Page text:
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CaroMont CEO Honored by Gaston Regional Chamber


Orr, Adam. (28 September 2014). CaroMont CEO to be honored by Chamber. The Gaston Gazette, online.

Doug Luckett had to turn challenges into opportunities when he became CaroMont Health’s interim chief executive last April.

“We had employees that were looking at their feet and physicians that were saying they didn’t want to be here,” Luckett said, describing the atmosphere at Gastonia’s CaroMont Regional Medical Center in April 2013. “But I think it became a circuit breaker for us to talk about what we wanted to do and what we needed to be.” Luckett became CEO in October 2013. He will be recognized with the Gaston Regional Chamber’s Spirit of the Economy award at the Salute to Business and Manufacturing gala at the Schiele Museum of Natural History in Gastonia on Oct. 16.

He sat down with The Gazette to share some of the lessons he learned after being promoted from his post as CaroMont’s chief operating officer. His new role came after a series of company decisions — including changing the name of CaroMont Regional Medical Center to CaroMont Regional Medical Center and a controversial “Cheat Death” marketing campaign — had drawn fire from patients, employees and the community.

“That really became a time to clarify what was important to us,” Luckett said. “I told our staff and doctors that I never wanted them to have to apologize for where they worked or what they did, but above all I told them that they needed to do one thing above everything else: to never let anything distract them from focusing on the patient.”

He said he also promised employees that CaroMont’s administration would never “outrun” the nonprofit’s board of directors, staff or patients, that it was committed to communicating with them.

“I don’t ever want staff to find out about something by reading the local newspaper,” Luckett said. “We want to make sure that we’re communicating with them, that they hear it from us first.”

‘I’m accountable’
Luckett said he saw it as his job to remain visible and approachable to staff and the community. That often meant wearing his CaroMont name tag in public, he said.

“I live here, work here and ride my motorcycle here,” Luckett said. “Whether I’m at Hickory Tavern or Target or at church, I want people to know that I’m accountable. I don’t want buffers between me and the community and I’ve always thought that’s the way it should be.”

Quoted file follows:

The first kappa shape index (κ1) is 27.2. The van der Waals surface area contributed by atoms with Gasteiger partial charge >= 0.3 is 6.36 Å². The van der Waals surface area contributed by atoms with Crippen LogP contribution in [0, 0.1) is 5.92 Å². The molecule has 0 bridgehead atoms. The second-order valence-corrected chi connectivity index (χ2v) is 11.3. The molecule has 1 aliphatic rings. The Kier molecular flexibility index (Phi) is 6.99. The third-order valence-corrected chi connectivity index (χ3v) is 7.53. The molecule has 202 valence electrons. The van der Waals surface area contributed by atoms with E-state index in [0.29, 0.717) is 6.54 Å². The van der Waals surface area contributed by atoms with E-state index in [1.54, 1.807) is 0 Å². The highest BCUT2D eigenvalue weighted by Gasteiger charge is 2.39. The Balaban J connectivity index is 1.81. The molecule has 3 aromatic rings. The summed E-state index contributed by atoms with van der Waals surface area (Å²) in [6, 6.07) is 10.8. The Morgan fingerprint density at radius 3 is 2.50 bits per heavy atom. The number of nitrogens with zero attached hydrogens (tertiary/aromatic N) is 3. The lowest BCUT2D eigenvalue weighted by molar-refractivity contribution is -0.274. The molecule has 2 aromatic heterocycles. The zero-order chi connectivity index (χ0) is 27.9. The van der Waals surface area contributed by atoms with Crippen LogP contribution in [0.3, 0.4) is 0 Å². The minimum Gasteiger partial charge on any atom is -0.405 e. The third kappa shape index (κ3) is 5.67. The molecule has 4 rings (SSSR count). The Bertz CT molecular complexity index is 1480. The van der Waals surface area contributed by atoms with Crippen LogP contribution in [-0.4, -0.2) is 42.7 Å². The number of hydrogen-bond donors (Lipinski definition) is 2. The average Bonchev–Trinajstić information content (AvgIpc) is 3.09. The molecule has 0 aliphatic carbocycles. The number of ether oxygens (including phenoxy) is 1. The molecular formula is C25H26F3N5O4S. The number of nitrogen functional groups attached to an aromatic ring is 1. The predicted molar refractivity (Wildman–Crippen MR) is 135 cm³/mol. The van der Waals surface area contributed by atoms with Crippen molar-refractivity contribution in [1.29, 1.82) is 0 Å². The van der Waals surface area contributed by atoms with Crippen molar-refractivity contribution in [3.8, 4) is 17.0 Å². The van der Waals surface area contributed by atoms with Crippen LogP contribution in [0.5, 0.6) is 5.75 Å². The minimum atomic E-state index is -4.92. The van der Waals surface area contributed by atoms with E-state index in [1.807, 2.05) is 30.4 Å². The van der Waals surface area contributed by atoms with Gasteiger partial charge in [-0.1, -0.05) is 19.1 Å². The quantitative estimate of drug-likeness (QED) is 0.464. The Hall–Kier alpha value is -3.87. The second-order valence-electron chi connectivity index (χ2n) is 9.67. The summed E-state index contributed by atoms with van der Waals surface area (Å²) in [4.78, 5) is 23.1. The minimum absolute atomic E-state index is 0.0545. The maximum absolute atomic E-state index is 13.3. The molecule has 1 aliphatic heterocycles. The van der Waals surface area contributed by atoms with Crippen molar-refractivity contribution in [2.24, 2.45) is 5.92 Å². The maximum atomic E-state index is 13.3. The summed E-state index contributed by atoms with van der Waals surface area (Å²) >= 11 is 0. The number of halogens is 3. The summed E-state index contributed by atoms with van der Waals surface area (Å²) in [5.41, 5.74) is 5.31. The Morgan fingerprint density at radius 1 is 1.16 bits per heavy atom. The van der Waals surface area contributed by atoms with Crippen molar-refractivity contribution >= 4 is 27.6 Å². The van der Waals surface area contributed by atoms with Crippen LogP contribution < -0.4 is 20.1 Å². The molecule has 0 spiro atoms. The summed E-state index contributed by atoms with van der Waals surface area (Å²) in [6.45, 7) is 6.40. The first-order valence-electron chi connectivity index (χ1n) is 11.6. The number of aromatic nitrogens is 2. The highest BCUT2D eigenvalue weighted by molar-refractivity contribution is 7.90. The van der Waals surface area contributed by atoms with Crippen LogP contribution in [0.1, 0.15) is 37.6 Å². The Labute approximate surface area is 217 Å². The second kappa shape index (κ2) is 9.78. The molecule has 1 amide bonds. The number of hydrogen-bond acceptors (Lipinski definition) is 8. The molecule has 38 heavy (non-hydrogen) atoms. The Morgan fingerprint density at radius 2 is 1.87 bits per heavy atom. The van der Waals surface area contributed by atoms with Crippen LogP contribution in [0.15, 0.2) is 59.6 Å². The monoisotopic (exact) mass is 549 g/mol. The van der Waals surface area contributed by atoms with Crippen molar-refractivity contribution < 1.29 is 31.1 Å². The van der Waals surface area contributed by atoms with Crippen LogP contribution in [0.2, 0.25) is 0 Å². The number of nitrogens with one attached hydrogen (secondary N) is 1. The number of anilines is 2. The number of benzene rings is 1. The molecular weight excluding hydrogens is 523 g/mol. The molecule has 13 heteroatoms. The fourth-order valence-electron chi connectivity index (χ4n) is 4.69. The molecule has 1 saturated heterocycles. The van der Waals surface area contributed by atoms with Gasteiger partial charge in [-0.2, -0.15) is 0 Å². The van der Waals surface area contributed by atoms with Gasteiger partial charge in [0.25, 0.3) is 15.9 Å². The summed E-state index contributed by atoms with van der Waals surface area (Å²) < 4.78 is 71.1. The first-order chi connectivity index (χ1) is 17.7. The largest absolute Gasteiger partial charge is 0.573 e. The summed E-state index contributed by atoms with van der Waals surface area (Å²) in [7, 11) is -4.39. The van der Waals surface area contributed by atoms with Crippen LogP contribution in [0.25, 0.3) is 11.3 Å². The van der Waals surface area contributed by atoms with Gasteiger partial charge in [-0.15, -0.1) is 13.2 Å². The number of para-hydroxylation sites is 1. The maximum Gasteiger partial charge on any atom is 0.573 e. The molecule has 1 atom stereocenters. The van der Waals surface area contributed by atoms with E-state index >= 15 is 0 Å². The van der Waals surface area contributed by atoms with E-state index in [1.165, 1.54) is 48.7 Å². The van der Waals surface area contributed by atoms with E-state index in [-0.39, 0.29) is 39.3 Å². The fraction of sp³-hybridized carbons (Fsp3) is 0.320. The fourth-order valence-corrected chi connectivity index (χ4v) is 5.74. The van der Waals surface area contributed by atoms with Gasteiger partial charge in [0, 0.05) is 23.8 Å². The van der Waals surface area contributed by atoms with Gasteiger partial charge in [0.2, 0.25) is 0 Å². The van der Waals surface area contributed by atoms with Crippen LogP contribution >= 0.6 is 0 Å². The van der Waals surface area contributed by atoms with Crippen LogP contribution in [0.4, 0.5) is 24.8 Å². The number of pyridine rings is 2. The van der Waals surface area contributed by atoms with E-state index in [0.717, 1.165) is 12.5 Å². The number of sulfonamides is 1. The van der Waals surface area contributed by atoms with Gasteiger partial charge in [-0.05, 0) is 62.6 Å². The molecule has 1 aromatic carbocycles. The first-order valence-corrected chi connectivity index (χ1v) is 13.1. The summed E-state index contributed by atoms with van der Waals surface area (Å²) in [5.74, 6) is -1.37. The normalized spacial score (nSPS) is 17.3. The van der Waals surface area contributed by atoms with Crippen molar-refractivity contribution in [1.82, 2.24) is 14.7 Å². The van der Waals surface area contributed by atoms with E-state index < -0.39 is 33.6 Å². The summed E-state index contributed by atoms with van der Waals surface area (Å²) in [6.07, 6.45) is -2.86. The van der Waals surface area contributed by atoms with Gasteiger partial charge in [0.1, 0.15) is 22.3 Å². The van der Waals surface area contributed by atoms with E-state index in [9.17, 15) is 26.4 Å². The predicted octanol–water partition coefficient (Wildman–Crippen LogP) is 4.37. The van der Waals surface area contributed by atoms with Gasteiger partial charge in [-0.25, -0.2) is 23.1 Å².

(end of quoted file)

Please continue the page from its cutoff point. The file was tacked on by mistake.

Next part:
Some of the most vocal complaints probably came from local veterans unhappy with the hospital’s name change, Luckett said. CaroMont Regional Medical Center — the name of the original hospital — was designed to honor men and women who served the country.

“The name change made sense — the hospital truly does serve this entire region — but we also understood how some military veterans viewed that change,” Luckett said. “Those conversations really drove home the importance of this hospital to a community that really cares about it, that felt like it was relevant to them.”

Luckett called the conversations constructive.

“I think the veteran community … brought real dialogue to the table,” Luckett said. “I think we understand we’re not a surrogate for government. We’re not the VA (Veterans Affairs). But we do have a deep history with the veterans in this community.”

The importance of listening
Luckett said it was also clear that hospital physicians and staff needed to play a larger role in decisions made by CaroMont. He saw it as an opportunity to show employees CaroMont was serious about listening to their concerns.

“It was a chance to work with our physicians about their role in how decisions are made internally,” Luckett said.

The recent decision to partner with Apollo MD, a physician management group, was made almost entirely by CaroMont’s physicians, nurses and staff, according to Luckett.

“They put the feelers out. They did the reference checks,” Luckett said. “In the end that was their decision. For our employees to decide who they want to work with is important. I think those relationships are much better in the end.”

Staying independent
Luckett said his focus remains on making sure CaroMont’s doctors and staff have the tools they need to deliver the best care they can. He acknowledges that remaining an independent nonprofit surrounded by larger health organizations like Carolina’s Healthcare and Novant will always be a difficult task.

“All health systems have places they can improve,” Luckett said. “But we’ve got to make our own way and do so in a world that doesn’t necessarily favor high-quality, low-cost facilities. Sometimes it seems like you have to be big to exist, but CaroMont wants to prove you wrong.”